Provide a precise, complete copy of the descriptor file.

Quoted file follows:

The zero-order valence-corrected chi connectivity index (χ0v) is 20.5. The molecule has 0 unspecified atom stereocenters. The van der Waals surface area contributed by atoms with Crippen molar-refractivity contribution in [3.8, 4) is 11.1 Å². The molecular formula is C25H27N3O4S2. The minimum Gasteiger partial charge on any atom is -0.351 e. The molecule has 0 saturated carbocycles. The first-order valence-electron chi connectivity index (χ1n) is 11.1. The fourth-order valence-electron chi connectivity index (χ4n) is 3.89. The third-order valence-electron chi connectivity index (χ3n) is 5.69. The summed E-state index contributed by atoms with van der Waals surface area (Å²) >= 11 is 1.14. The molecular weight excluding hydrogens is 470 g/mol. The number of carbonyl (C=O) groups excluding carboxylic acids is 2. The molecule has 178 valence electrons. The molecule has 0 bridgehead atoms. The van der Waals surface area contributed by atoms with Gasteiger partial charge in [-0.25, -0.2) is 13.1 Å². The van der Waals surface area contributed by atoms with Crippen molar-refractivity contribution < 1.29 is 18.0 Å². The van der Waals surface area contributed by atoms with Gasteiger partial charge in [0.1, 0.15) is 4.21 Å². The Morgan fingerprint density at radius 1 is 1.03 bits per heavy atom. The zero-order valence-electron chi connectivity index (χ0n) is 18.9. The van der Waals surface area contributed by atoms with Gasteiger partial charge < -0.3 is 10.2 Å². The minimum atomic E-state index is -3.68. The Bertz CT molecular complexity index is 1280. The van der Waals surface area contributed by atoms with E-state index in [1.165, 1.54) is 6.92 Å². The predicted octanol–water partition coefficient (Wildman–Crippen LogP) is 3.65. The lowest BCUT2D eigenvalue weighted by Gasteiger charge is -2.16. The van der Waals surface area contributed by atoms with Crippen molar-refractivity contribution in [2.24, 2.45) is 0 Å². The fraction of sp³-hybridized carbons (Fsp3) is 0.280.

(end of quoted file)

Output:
The zero-order valence-corrected chi connectivity index (χ0v) is 20.5. The molecule has 0 unspecified atom stereocenters. The van der Waals surface area contributed by atoms with Crippen molar-refractivity contribution in [3.8, 4) is 11.1 Å². The molecular formula is C25H27N3O4S2. The minimum Gasteiger partial charge on any atom is -0.351 e. The molecule has 0 saturated carbocycles. The first-order valence-electron chi connectivity index (χ1n) is 11.1. The fourth-order valence-electron chi connectivity index (χ4n) is 3.89. The third-order valence-electron chi connectivity index (χ3n) is 5.69. The summed E-state index contributed by atoms with van der Waals surface area (Å²) >= 11 is 1.14. The molecular weight excluding hydrogens is 470 g/mol. The number of carbonyl (C=O) groups excluding carboxylic acids is 2. The molecule has 178 valence electrons. The molecule has 0 bridgehead atoms. The van der Waals surface area contributed by atoms with Gasteiger partial charge in [-0.25, -0.2) is 13.1 Å². The van der Waals surface area contributed by atoms with Crippen molar-refractivity contribution < 1.29 is 18.0 Å². The van der Waals surface area contributed by atoms with Gasteiger partial charge in [0.1, 0.15) is 4.21 Å². The Morgan fingerprint density at radius 1 is 1.03 bits per heavy atom. The zero-order valence-electron chi connectivity index (χ0n) is 18.9. The van der Waals surface area contributed by atoms with Gasteiger partial charge < -0.3 is 10.2 Å². The minimum atomic E-state index is -3.68. The Bertz CT molecular complexity index is 1280. The van der Waals surface area contributed by atoms with E-state index in [1.165, 1.54) is 6.92 Å². The predicted octanol–water partition coefficient (Wildman–Crippen LogP) is 3.65. The lowest BCUT2D eigenvalue weighted by Gasteiger charge is -2.16. The van der Waals surface area contributed by atoms with Crippen molar-refractivity contribution in [2.24, 2.45) is 0 Å². The fraction of sp³-hybridized carbons (Fsp3) is 0.280.